The Dutch Take to the Streets


Last week at Rotterdam’s Witte de With Center for Contemporary Art, artists, collectors, curators and a handful of dealers celebrated the opening of “Melanchotopia,” a group exhibition organized by the institution at public and commercial locations across the city. The show comes on the eve of severe national budget cuts that will affect the Netherland’s cultural sector (although the structure of Witte de With, which is in part privately financed, will remain largely intact). Belgian collector Wilfried Cooreman remarked, “with this exhibition Witte de With is taking to the streets to show that art can still connect with the public.” Although the exhibition doesn’t overtly address the economy or the politics of austerity, some of the artists have chosen to show works that critique these issues. On the outside of the Witte de With building, Alex Morrison has installed a gas lamp resembling the official UNESCO heritage label designed to protect monuments or objects of cultural value in times of conflict.

The artists made a strong showing of support. “Of the 42 participating artists, I counted 38 here tonight,” Berlin-based architect Roger Bundschuh told A.i.A. They included Pierre Bismuth, Thea Djordjadze, Saâdane Afif and Lawrence Weiner. It was a largely BeNeLux-crowd. Brussels-collector Frédéric de Goldschmidt noted, “I was surprised that half of Brussels was in Rotterdam, at least half of the downtown artsy crowd.” The exhibition is one of the last overseen by Nicolaus Schafhausen as director of the Witte de With, who will concentrate on writing projects before taking a new position.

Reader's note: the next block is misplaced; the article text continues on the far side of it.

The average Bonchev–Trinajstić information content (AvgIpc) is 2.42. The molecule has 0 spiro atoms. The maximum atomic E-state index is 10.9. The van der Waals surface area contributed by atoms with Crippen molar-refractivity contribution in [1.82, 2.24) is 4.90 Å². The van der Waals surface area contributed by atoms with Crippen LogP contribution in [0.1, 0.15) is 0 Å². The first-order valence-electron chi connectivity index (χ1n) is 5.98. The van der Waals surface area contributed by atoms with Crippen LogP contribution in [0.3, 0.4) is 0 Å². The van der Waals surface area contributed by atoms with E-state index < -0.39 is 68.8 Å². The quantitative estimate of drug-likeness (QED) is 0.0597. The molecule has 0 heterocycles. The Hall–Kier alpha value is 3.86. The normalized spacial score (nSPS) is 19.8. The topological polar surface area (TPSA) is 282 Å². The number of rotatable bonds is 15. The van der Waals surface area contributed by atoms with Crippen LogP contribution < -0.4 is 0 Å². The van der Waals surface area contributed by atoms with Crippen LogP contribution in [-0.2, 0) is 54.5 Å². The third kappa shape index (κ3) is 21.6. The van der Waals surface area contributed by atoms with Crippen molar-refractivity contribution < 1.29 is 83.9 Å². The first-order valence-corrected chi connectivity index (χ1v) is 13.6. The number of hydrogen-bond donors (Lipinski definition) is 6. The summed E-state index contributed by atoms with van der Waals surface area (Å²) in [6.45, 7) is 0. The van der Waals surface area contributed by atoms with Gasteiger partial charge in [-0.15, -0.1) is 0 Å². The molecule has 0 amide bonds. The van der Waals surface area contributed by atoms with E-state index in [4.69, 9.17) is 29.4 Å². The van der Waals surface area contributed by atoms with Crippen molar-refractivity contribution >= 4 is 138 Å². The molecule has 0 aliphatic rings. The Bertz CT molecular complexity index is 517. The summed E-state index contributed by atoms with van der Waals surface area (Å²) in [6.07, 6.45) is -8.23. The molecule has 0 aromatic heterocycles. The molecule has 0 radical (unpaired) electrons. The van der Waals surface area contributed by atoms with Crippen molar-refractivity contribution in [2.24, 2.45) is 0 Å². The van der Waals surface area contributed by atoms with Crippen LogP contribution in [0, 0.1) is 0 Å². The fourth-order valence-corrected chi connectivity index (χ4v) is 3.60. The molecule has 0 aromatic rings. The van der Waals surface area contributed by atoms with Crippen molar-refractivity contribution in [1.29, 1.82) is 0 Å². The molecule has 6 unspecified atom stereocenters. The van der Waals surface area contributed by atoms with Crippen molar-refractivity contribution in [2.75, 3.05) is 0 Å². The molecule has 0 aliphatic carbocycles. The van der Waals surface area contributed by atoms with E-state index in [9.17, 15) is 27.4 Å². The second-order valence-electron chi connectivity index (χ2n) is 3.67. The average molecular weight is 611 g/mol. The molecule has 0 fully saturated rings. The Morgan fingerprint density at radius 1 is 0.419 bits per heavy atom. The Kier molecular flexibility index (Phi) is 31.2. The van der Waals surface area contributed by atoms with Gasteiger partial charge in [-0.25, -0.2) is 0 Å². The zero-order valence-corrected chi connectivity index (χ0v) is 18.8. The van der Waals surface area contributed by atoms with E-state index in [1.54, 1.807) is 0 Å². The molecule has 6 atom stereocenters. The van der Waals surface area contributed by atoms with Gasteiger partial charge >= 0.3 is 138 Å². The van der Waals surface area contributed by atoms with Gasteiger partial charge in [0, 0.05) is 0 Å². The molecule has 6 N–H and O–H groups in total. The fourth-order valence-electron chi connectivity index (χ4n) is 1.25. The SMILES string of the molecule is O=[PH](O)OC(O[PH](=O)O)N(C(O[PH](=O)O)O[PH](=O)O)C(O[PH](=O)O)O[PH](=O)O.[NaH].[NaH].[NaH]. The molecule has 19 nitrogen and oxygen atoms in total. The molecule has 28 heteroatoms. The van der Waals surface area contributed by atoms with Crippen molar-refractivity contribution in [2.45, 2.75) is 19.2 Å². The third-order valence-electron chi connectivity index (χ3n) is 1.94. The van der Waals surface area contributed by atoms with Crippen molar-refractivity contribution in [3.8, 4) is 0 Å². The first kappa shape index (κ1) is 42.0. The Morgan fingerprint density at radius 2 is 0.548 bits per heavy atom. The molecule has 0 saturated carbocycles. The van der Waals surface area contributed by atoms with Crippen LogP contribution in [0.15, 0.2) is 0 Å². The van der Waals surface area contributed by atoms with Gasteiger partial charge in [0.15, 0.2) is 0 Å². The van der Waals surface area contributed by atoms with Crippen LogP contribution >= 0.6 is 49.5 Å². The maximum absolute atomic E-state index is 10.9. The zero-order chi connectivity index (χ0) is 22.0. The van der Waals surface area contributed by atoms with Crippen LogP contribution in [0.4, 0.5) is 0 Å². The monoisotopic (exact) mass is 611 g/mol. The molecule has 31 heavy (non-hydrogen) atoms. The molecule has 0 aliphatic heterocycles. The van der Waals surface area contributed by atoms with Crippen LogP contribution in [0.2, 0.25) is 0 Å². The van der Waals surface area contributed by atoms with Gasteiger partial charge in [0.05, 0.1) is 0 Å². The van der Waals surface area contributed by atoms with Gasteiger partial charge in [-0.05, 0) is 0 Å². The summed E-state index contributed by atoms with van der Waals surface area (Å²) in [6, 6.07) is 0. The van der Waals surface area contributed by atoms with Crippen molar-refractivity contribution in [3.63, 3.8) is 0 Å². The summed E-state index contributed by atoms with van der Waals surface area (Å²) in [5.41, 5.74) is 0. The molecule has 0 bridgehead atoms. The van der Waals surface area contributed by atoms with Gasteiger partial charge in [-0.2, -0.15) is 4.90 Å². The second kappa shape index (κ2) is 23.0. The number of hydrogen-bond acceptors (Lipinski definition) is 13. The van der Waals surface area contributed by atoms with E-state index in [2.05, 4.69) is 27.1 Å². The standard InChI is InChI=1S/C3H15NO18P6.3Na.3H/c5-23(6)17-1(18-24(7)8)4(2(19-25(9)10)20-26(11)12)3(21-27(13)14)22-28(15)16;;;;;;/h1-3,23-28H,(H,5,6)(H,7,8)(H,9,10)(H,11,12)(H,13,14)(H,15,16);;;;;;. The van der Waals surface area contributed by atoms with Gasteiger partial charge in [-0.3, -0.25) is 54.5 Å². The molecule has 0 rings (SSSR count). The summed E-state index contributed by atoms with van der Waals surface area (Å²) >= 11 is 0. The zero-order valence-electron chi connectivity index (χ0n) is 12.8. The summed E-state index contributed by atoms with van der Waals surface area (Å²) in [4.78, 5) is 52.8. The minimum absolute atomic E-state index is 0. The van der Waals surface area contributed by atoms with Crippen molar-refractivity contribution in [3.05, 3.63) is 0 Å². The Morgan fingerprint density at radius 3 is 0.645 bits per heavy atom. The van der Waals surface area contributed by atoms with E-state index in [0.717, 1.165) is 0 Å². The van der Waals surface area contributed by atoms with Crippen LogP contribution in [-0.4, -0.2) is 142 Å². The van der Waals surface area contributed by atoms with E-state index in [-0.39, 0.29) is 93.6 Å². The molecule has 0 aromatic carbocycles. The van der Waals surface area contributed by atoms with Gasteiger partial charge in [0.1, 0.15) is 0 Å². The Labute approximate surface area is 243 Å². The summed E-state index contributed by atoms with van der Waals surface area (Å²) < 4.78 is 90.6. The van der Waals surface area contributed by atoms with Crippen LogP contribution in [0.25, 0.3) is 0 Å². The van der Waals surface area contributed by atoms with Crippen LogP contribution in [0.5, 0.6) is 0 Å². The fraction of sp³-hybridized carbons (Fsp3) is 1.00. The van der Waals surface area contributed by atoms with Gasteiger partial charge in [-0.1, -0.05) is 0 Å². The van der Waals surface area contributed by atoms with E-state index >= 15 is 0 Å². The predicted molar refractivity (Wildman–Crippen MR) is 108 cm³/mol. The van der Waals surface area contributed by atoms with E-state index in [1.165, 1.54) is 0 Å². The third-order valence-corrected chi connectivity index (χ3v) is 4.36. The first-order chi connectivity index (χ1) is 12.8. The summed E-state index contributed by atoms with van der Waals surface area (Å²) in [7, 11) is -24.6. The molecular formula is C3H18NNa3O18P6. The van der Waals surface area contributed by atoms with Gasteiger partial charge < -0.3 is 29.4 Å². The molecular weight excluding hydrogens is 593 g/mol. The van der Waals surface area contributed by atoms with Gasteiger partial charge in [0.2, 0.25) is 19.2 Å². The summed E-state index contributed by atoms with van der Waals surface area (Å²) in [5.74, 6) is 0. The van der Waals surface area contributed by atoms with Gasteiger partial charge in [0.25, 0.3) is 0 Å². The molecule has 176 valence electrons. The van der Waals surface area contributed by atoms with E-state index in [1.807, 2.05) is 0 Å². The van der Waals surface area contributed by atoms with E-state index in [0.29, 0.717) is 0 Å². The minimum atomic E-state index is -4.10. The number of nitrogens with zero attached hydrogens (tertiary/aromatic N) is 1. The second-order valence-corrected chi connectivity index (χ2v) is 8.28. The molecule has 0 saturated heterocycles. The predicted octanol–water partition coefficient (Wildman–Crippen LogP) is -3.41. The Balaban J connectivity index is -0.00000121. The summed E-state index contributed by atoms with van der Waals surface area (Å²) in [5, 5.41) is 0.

On opening day, a crowd gathered around the Witte de With before dispersing into the city as if on an egg hunt. Indeed, works turned up in unusual locations. Highlights included Monica Bonvicini’s Tears (2011), a life-size, hollow strap-on made from Murano glass, installed on a pedestal in a sex shop. Sven Augustijnen’s film School for Pickpockets  (2000), featured two pickpockets teaching their tricks to a young man, installed in a “night shop,” open only after 5 p.m. Guillaume Bijl’s Five Historical Hats (2011) consists of five found hats, labeled with the names of five historical figures, such a Winston Churchill and Charlie Chaplain in museum-like vitrines, placed on the first floor of an old-fashioned milliner’s.

In the evening, Brussels-based violinist George Van Dam premiered his Music for Melanchotopia, an hour-long set of musical pieces for strings and a soprano at the city’s municipal theatre. On the way back from the theater to the museum, the art crowd stumbled upon the highpoint of the opening evening: the hoisting by a crane of Filip Gilissen’s light sculpture, measuring roughly 30 by 40 feet that flashed intermittently and read It’s All Downhill From Here On-a fitting slogan in these days of economic turmoil. It remained suspended about 40 feet high, flashing on the corner of Karel Doormanstraat and Crispijnstraat for the duration of opening night, and will be remembered by performances of a key-chain vendor selling golden trinkets of the sign for $7 a pop.

The next day, the pilgrimage home brought visitors past a re-located version of Lawrence Weiner’s AS LONG AS IT LASTS in the passenger tunnel of Rotterdam Central Station. Originally inscribed on the country’s tallest tower, the Euromast, in 1993, its message about acquisition, labor, waste and humanity is more fitting than ever.